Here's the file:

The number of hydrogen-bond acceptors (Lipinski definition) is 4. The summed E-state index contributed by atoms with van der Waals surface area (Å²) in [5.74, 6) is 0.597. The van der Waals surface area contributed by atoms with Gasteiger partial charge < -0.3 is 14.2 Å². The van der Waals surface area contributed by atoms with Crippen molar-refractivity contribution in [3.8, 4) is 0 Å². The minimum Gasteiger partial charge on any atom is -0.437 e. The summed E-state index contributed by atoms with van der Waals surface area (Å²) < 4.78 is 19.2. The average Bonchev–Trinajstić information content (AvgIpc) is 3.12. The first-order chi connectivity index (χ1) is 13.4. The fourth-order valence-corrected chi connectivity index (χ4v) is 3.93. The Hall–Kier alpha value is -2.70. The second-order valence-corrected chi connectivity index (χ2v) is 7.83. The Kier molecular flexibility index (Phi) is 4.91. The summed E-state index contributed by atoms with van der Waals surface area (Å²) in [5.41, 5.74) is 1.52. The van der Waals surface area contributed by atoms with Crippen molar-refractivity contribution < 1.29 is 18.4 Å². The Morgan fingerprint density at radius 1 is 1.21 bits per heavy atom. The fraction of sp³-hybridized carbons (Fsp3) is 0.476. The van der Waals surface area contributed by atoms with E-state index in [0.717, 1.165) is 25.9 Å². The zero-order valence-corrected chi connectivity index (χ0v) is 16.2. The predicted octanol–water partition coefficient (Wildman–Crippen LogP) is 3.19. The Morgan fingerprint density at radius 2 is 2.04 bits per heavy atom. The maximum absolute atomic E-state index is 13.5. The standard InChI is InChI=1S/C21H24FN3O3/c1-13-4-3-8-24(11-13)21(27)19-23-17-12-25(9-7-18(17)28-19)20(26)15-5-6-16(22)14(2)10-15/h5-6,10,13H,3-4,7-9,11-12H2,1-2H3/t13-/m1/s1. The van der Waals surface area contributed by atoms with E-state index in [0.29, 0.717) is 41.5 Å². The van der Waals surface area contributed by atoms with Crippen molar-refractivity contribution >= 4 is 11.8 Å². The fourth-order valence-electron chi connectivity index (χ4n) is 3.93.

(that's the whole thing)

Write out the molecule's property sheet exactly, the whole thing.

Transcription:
The number of hydrogen-bond acceptors (Lipinski definition) is 4. The summed E-state index contributed by atoms with van der Waals surface area (Å²) in [5.74, 6) is 0.597. The van der Waals surface area contributed by atoms with Gasteiger partial charge < -0.3 is 14.2 Å². The van der Waals surface area contributed by atoms with Crippen molar-refractivity contribution in [3.8, 4) is 0 Å². The minimum Gasteiger partial charge on any atom is -0.437 e. The summed E-state index contributed by atoms with van der Waals surface area (Å²) < 4.78 is 19.2. The average Bonchev–Trinajstić information content (AvgIpc) is 3.12. The first-order chi connectivity index (χ1) is 13.4. The fourth-order valence-corrected chi connectivity index (χ4v) is 3.93. The Hall–Kier alpha value is -2.70. The second-order valence-corrected chi connectivity index (χ2v) is 7.83. The Kier molecular flexibility index (Phi) is 4.91. The summed E-state index contributed by atoms with van der Waals surface area (Å²) in [5.41, 5.74) is 1.52. The van der Waals surface area contributed by atoms with Crippen molar-refractivity contribution < 1.29 is 18.4 Å². The Morgan fingerprint density at radius 1 is 1.21 bits per heavy atom. The fraction of sp³-hybridized carbons (Fsp3) is 0.476. The van der Waals surface area contributed by atoms with E-state index in [0.717, 1.165) is 25.9 Å². The zero-order valence-corrected chi connectivity index (χ0v) is 16.2. The predicted octanol–water partition coefficient (Wildman–Crippen LogP) is 3.19. The Morgan fingerprint density at radius 2 is 2.04 bits per heavy atom. The maximum absolute atomic E-state index is 13.5. The standard InChI is InChI=1S/C21H24FN3O3/c1-13-4-3-8-24(11-13)21(27)19-23-17-12-25(9-7-18(17)28-19)20(26)15-5-6-16(22)14(2)10-15/h5-6,10,13H,3-4,7-9,11-12H2,1-2H3/t13-/m1/s1. The van der Waals surface area contributed by atoms with E-state index in [0.29, 0.717) is 41.5 Å². The van der Waals surface area contributed by atoms with Crippen molar-refractivity contribution >= 4 is 11.8 Å². The fourth-order valence-electron chi connectivity index (χ4n) is 3.93.